Lead India – An Interview with RK Misra

R.K. Misra is a B.Tech graduate of IIT Kanpur. He has an M.S. from Tokyo University. He has been an entrepreneur for most of his professional life, and has founded and acquired three technology businesses. More recently, he was declared the winner of TOI’s ‘Lead India’ campaign.
In an interview with The Scholars’ Avenue, R.K. Misra answered questions relating to politics in general, the role of an IITian in society and more.

TSA: Being an IIT alumnus yourself , What do you think will be the role of IITians in shaping the future of our country (say , in the coming 10 years) . What do you feel about the Brain Drain Issue often associated with IIT graduates ?
RKM: IITians have been at the forefront of Technology and Entrepreneurship businesses in past decade. Most of them have become successful investors as well as senior corporate citizens. However what has been lagging is the social and political leadership avenues. Given the abysmal sate of affairs of governance and policy matters, it would be great to see IITians take a leading role in social and political leadership positions. Brain Drain is not much of an issue. We have TWO-WAY flow where many senior executives are coming back to take corporate roles in India. It is a healthy situation.

: Do you plan to involve IITians in your initiative? If so, how do you plan to do so?

RKM: We are planning to have Change India Cells at Colleges, where we will have Social Entrepreneurship and Leadership initiatives to be managed by college students. IITs along with other colleges would be roped-in to take this movement forward.
Students will be asked to think, plan, propose and execute social entrepreneurship projects and join ongoing projects. They would also be encouraged to actively involve and pursue leadership initiatives related to governance and policy matters.

TSA: What is the single-most important thing you learned at IIT that helped you become what you are today?

RKM: Hard work and Self Confidence.

TSA: What are your opinions on political groups like Lok Paritran? In the present political scenario, do you feel it is reasonable to envision being elected to a seat in the Lok Sabha without having to use any corrupt practices?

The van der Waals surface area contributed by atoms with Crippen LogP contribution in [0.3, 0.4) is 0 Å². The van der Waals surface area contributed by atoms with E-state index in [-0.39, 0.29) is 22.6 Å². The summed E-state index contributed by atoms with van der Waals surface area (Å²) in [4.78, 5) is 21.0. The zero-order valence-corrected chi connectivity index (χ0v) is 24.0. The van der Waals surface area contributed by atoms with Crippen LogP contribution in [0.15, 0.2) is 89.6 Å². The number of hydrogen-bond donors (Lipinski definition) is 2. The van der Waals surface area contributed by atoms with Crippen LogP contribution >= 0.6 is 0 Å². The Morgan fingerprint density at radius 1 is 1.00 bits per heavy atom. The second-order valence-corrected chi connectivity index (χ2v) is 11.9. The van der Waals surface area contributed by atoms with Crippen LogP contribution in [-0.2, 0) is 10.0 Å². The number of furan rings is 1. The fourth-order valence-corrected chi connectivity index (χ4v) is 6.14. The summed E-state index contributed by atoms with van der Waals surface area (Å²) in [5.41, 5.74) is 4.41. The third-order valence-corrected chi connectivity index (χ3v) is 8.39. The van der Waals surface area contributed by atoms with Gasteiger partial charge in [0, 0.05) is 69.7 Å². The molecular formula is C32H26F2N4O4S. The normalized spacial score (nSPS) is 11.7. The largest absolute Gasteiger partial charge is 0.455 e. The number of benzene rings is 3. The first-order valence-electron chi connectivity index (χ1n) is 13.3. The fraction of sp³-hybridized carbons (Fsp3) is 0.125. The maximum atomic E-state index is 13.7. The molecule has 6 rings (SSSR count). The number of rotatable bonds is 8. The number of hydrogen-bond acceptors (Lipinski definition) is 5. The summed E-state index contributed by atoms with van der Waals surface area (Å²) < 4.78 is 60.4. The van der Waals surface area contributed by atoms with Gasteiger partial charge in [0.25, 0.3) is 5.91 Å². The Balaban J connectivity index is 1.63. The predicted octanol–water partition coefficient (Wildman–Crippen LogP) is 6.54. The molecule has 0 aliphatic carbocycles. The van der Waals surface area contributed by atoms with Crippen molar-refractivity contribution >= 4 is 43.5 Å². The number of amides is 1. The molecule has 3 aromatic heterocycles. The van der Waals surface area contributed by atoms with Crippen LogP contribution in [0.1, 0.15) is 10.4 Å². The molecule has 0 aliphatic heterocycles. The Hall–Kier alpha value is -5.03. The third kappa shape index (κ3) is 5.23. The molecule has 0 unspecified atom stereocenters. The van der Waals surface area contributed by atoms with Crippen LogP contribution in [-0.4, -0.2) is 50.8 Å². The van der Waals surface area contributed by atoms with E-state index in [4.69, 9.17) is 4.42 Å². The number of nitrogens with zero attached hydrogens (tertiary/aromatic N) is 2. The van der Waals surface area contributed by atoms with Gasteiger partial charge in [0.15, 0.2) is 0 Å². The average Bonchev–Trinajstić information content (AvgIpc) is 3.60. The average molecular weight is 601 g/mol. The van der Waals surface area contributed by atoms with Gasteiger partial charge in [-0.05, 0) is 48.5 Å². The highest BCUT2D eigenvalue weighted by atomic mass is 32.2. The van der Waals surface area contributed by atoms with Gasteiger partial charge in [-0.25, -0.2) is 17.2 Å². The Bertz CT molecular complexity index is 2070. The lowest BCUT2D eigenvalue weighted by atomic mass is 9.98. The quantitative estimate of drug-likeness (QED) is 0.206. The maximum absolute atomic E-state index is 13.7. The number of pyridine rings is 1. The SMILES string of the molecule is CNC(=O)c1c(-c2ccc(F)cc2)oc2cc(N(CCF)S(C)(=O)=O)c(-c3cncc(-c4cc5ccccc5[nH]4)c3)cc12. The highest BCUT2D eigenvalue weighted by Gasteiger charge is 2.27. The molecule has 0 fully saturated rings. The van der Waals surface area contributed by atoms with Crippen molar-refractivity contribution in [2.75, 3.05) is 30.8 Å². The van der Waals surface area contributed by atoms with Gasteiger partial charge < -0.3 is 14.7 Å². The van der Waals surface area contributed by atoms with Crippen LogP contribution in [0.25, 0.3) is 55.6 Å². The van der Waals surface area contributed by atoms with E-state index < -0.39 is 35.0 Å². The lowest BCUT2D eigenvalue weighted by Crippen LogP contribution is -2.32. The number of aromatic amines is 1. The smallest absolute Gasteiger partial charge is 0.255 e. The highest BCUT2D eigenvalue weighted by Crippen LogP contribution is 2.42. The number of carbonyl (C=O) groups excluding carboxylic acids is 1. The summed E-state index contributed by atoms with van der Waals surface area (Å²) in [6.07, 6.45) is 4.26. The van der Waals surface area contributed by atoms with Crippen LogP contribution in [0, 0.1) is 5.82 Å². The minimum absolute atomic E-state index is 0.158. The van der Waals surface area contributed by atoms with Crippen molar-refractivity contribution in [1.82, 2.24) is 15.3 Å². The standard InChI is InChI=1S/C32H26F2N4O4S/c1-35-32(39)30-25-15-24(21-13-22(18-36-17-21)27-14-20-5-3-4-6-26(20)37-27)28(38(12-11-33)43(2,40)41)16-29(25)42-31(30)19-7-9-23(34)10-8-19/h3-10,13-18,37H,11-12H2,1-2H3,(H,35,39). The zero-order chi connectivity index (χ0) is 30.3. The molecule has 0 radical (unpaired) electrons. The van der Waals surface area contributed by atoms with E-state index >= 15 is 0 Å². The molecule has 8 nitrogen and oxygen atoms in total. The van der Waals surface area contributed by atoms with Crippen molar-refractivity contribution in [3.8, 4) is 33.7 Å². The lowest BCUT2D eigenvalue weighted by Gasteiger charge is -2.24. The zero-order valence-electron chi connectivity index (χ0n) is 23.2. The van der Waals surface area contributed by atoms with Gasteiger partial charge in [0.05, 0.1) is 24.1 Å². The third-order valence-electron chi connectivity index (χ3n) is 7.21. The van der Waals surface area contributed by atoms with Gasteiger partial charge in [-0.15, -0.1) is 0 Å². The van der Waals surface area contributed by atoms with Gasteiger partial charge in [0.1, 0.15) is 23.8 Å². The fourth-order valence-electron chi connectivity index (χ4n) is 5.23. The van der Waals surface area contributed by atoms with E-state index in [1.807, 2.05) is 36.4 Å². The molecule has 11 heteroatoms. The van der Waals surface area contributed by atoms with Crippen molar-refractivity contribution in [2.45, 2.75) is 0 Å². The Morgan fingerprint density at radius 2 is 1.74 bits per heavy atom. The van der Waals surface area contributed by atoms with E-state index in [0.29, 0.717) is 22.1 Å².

RKM: It is a good initiative but lacks credible leadership, strong teams, brand recognition and resources. It could be an awareness initiative but I am not sure about its success as a political party. It is not just money, but the leadership skills, team, brand, visibility and track record to make it a success. I wish them luck.

TSA: Being elected through a TV show, do you think the rural population of the country, whose problems you wish to solve will be able  to identify themselves with you? How do you plan to reach rural India?

RKM: I do not believe that rural population will be able to identify with me as of now. the biggest challenge in rural areas is access to information and communication. I will have to work and create successful rural economic sustenance models and have them implemented across one or two states. Recognition will come over long period of time.

TSA: How happy are you with the response to Change India. How do you plan to expand it to cover a larger audience in the future?

RKM: It has just started and is still work-in-progress. We have not made it public and have been working on perfecting all modules with Bangalore experiences. We will launch it in all capital cities and major urban centers in next 3-6 months. We plan to cover 200 cities in next 2 years.

TSA: Where do you see the ‘Change India’ campaign going one year from here?

RKM: A well recognized platform for social entrepreneurship and political consciousness.

TSA: Times of India had last year announced their Poised India campaign which seems to have faded into oblivion, and then came Lead India after winning which, you have launched the Change India campaign with much fanfare. What do you plan to do differently to ensure that this campaign does not die a natural death like so many other campaigns people have launched in the past?

RKM: For TOI it was a Brand Building movement with limited shelf life. It provided a platform and a canvas. We are filling colours with Change India. It is a movement which empowers people and they will take it forward. Change India is not a campaign but a movement which will grow stronger with time.

1 Comment

  1. suhail says:

    Now what happend to Mr RKM, is he alive, or is been eleceted

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